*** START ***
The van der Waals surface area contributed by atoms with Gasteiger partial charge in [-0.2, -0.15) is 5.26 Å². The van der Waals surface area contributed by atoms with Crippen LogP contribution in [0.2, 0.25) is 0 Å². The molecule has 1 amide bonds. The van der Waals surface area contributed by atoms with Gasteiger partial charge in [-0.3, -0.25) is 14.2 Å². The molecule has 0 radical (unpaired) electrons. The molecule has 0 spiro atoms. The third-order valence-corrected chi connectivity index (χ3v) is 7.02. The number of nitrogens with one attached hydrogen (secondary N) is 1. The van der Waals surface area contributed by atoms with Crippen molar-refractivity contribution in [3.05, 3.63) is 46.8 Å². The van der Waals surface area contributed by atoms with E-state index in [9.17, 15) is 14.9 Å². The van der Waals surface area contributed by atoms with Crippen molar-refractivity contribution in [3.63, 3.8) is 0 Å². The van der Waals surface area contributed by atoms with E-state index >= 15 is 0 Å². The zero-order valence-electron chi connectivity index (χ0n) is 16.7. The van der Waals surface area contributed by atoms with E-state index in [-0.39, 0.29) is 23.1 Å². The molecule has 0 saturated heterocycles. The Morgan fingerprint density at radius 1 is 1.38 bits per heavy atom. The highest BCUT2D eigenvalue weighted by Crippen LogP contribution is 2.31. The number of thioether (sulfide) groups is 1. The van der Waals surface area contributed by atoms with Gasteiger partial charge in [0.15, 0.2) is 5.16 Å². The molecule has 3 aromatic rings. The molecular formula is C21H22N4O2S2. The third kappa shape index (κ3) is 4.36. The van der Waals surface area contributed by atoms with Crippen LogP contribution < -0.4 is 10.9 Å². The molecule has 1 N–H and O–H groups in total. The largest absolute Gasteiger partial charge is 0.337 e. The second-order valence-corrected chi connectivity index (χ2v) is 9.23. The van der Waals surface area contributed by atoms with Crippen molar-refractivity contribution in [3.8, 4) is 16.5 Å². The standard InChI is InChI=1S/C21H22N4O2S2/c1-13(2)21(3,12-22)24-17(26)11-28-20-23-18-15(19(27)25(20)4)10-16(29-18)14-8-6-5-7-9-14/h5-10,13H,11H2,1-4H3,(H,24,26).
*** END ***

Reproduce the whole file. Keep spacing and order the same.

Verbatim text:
The van der Waals surface area contributed by atoms with Gasteiger partial charge in [-0.2, -0.15) is 5.26 Å². The van der Waals surface area contributed by atoms with Crippen LogP contribution in [0.2, 0.25) is 0 Å². The molecule has 1 amide bonds. The van der Waals surface area contributed by atoms with Gasteiger partial charge in [-0.3, -0.25) is 14.2 Å². The molecule has 0 radical (unpaired) electrons. The molecule has 0 spiro atoms. The third-order valence-corrected chi connectivity index (χ3v) is 7.02. The number of nitrogens with one attached hydrogen (secondary N) is 1. The van der Waals surface area contributed by atoms with Crippen molar-refractivity contribution in [3.05, 3.63) is 46.8 Å². The van der Waals surface area contributed by atoms with E-state index in [9.17, 15) is 14.9 Å². The van der Waals surface area contributed by atoms with Crippen molar-refractivity contribution in [3.63, 3.8) is 0 Å². The van der Waals surface area contributed by atoms with E-state index >= 15 is 0 Å². The zero-order valence-electron chi connectivity index (χ0n) is 16.7. The van der Waals surface area contributed by atoms with E-state index in [-0.39, 0.29) is 23.1 Å². The molecule has 0 saturated heterocycles. The Morgan fingerprint density at radius 1 is 1.38 bits per heavy atom. The highest BCUT2D eigenvalue weighted by Crippen LogP contribution is 2.31. The number of thioether (sulfide) groups is 1. The van der Waals surface area contributed by atoms with Gasteiger partial charge in [0.15, 0.2) is 5.16 Å². The molecule has 3 aromatic rings. The molecular formula is C21H22N4O2S2. The third kappa shape index (κ3) is 4.36. The van der Waals surface area contributed by atoms with Crippen LogP contribution < -0.4 is 10.9 Å². The molecule has 1 N–H and O–H groups in total. The largest absolute Gasteiger partial charge is 0.337 e. The second-order valence-corrected chi connectivity index (χ2v) is 9.23. The van der Waals surface area contributed by atoms with Crippen molar-refractivity contribution in [3.8, 4) is 16.5 Å². The standard InChI is InChI=1S/C21H22N4O2S2/c1-13(2)21(3,12-22)24-17(26)11-28-20-23-18-15(19(27)25(20)4)10-16(29-18)14-8-6-5-7-9-14/h5-10,13H,11H2,1-4H3,(H,24,26).